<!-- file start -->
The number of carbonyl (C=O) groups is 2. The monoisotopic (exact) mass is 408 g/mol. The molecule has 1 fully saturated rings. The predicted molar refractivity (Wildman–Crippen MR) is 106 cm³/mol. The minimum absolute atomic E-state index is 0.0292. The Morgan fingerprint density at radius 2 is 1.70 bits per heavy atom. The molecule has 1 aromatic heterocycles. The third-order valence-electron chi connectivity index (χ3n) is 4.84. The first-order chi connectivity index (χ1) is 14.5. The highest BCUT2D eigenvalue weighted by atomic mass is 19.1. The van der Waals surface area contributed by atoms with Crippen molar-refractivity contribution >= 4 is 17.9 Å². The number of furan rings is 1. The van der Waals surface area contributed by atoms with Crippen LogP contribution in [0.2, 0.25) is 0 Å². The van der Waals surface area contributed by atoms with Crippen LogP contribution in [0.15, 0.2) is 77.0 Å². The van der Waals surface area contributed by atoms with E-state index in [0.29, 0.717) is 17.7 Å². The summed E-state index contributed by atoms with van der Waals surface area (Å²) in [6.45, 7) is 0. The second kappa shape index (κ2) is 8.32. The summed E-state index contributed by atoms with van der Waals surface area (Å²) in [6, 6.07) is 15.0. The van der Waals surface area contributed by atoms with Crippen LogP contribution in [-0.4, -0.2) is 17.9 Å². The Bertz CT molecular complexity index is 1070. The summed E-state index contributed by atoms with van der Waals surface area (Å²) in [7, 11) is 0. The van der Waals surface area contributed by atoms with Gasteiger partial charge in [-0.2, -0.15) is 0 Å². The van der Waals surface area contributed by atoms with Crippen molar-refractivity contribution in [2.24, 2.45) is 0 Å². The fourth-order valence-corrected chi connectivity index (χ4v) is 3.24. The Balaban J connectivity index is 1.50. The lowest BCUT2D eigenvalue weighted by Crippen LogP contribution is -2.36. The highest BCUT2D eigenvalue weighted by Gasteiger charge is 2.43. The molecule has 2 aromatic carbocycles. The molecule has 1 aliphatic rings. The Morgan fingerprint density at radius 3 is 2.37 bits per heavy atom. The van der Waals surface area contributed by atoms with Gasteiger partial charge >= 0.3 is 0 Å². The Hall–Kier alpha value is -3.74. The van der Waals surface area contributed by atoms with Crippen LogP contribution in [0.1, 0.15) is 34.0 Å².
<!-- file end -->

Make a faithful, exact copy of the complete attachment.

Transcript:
The number of carbonyl (C=O) groups is 2. The monoisotopic (exact) mass is 408 g/mol. The molecule has 1 fully saturated rings. The predicted molar refractivity (Wildman–Crippen MR) is 106 cm³/mol. The minimum absolute atomic E-state index is 0.0292. The Morgan fingerprint density at radius 2 is 1.70 bits per heavy atom. The molecule has 1 aromatic heterocycles. The third-order valence-electron chi connectivity index (χ3n) is 4.84. The first-order chi connectivity index (χ1) is 14.5. The highest BCUT2D eigenvalue weighted by atomic mass is 19.1. The van der Waals surface area contributed by atoms with Crippen molar-refractivity contribution >= 4 is 17.9 Å². The number of furan rings is 1. The van der Waals surface area contributed by atoms with Crippen LogP contribution in [0.2, 0.25) is 0 Å². The van der Waals surface area contributed by atoms with Crippen LogP contribution in [0.15, 0.2) is 77.0 Å². The van der Waals surface area contributed by atoms with E-state index in [0.29, 0.717) is 17.7 Å². The summed E-state index contributed by atoms with van der Waals surface area (Å²) in [6.45, 7) is 0. The second kappa shape index (κ2) is 8.32. The summed E-state index contributed by atoms with van der Waals surface area (Å²) in [6, 6.07) is 15.0. The van der Waals surface area contributed by atoms with Crippen LogP contribution in [-0.4, -0.2) is 17.9 Å². The Bertz CT molecular complexity index is 1070. The summed E-state index contributed by atoms with van der Waals surface area (Å²) in [7, 11) is 0. The van der Waals surface area contributed by atoms with Gasteiger partial charge in [-0.2, -0.15) is 0 Å². The van der Waals surface area contributed by atoms with Crippen molar-refractivity contribution in [2.24, 2.45) is 0 Å². The fourth-order valence-corrected chi connectivity index (χ4v) is 3.24. The Balaban J connectivity index is 1.50. The lowest BCUT2D eigenvalue weighted by Crippen LogP contribution is -2.36. The highest BCUT2D eigenvalue weighted by Gasteiger charge is 2.43. The molecule has 2 aromatic carbocycles. The molecule has 1 aliphatic rings. The Morgan fingerprint density at radius 3 is 2.37 bits per heavy atom. The van der Waals surface area contributed by atoms with Gasteiger partial charge >= 0.3 is 0 Å². The Hall–Kier alpha value is -3.74. The van der Waals surface area contributed by atoms with Crippen LogP contribution in [0.1, 0.15) is 34.0 Å².